Sunday, August 26, 2007

BackTrack2 is NOT an operating system!!!

ok over on there are a couple of running threads on installing backtrack to Hard Disk/Drive so people can use BackTrack2 as their Operation System.

here is one of them link; i dont feel like looking up the rest (really not the point) but this has been going on for some time now (really since BT1).

OK i am going to vent for just a sec but i do have a point...


yes obviously you can run it as an operating system (hence the whole point of the rant) but why do your NEED to do that?

frankly the best education comes from building your own attack platform on the linux distro you installed, configured, and hardened yourself. You install, configure and mess with the tools YOU need to do your pentesting (or scanning your local ISP subnet) and dont have a bunch of extra crap you dont need. You get to work through library issues and crap breaking and getting so pissed at your box that you want to dropkick it out the window but guess what, you LEARN doing all that.

one of the biggest things i see over at LSO and during the rootwars is people having weak linux skills and not being able to compile and use their own tools, so naturally we ask what distro the run and mos of the time i get backtrack for an answer :-(

Dont get me wrong, i like backtrack2 as a TOOL, i boot the ISO in VMware i do what i need to do then i go back to my linux distro to read email and everything else. I have a couple of personal reasons for that one of them being denialability with the non-persistent option :-) but mostly for the reasons above; if i am going to go thru the trouble of installing a distro I might as well get something out of the install (linux knowledge-wise) instead of letting someone else do all the work for me.

just my thoughts on it. spend that effort installing that great set of tools that backtrack comes with on your own, you'll learn more and really get an idea if you actually NEED all of those tools and you get satisfaction of having control over your linux install.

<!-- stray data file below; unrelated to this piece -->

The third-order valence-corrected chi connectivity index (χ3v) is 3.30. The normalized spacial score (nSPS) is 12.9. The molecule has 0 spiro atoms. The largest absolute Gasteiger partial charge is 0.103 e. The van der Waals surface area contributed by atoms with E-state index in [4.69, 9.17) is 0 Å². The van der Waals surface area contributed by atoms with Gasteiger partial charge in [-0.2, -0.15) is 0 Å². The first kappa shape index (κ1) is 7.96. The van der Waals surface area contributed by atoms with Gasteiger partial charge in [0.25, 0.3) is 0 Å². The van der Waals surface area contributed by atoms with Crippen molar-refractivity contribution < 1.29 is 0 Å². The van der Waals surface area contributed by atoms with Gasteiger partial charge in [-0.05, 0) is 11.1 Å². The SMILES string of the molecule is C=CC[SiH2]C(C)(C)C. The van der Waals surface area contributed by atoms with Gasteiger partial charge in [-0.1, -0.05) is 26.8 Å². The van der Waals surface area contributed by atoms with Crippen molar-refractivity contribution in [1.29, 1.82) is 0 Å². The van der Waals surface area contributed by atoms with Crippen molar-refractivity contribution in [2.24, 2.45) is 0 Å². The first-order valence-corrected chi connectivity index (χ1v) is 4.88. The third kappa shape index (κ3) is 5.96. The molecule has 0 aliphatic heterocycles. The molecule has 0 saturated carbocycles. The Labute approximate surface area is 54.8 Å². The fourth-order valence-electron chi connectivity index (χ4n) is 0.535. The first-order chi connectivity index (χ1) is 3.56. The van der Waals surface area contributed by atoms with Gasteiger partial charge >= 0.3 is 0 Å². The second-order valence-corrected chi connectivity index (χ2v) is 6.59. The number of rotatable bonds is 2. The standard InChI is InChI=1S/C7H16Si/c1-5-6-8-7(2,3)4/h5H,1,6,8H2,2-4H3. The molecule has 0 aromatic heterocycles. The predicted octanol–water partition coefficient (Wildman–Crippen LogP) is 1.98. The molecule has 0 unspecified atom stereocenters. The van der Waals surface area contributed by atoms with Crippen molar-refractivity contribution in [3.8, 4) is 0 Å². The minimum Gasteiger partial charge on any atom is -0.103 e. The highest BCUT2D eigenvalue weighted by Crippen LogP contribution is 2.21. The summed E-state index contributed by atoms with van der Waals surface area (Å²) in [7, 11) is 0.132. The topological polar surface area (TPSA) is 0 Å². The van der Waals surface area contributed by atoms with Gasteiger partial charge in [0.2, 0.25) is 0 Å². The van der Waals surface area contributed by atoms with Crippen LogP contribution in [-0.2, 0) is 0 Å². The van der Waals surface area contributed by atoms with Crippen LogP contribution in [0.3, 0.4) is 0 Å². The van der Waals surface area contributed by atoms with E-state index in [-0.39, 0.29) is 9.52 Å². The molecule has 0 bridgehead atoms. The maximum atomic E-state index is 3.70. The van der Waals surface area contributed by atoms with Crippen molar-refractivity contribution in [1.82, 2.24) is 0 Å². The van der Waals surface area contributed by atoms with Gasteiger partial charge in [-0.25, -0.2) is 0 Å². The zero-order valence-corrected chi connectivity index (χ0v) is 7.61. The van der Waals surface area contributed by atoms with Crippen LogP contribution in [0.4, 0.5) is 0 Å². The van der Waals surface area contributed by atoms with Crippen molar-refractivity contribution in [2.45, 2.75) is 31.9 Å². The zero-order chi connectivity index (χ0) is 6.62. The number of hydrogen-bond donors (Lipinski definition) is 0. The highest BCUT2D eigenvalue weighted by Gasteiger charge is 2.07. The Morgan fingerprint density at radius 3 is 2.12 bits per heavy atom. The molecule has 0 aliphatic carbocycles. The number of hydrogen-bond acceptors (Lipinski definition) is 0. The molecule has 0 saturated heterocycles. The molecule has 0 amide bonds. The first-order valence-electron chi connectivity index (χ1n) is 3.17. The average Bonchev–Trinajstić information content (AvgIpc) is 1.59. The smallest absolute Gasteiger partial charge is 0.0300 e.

Anonymous said...

Agreed CG. Also, it's good to take a look at what you'll actually have to do, so instead of weighing yourself down and having, in some cases, 4 or 5 tools that do the same thing, you have maybe one tool that you're comfortable and agile with.

A goal might be to get comfortable enough with your favorite scripting / interpreted language that you don't need 60% of the tools that come in such a distro. Scapy / Scruby comes to mind as something that can quickly cover *a lot* of bases and eliminate the need for many smaller compiled and platform dependent tools.

CG said...

you are exactly right. thanks for the good advice. the added benefit is you wrote your own tool/script to get the job done and thats a great feeling (wish i got to do more of it)

dean de beer said...

I tend to agree on most of this too, but if you are going to run it as an "os" then at least run it off a usb/cd or install it to the hdd. There are some discrepancies between virtualized network cards and real cards. Issues with packet loss, getting repeatable results, etc... I guess at an application level this is not really an issue but anything lower and your results might get a little screwy with those additional layers of abstraction. If they are going to insist on virtualization then at least get it as close to the hardware as possible with ESX server from vmware or Xen.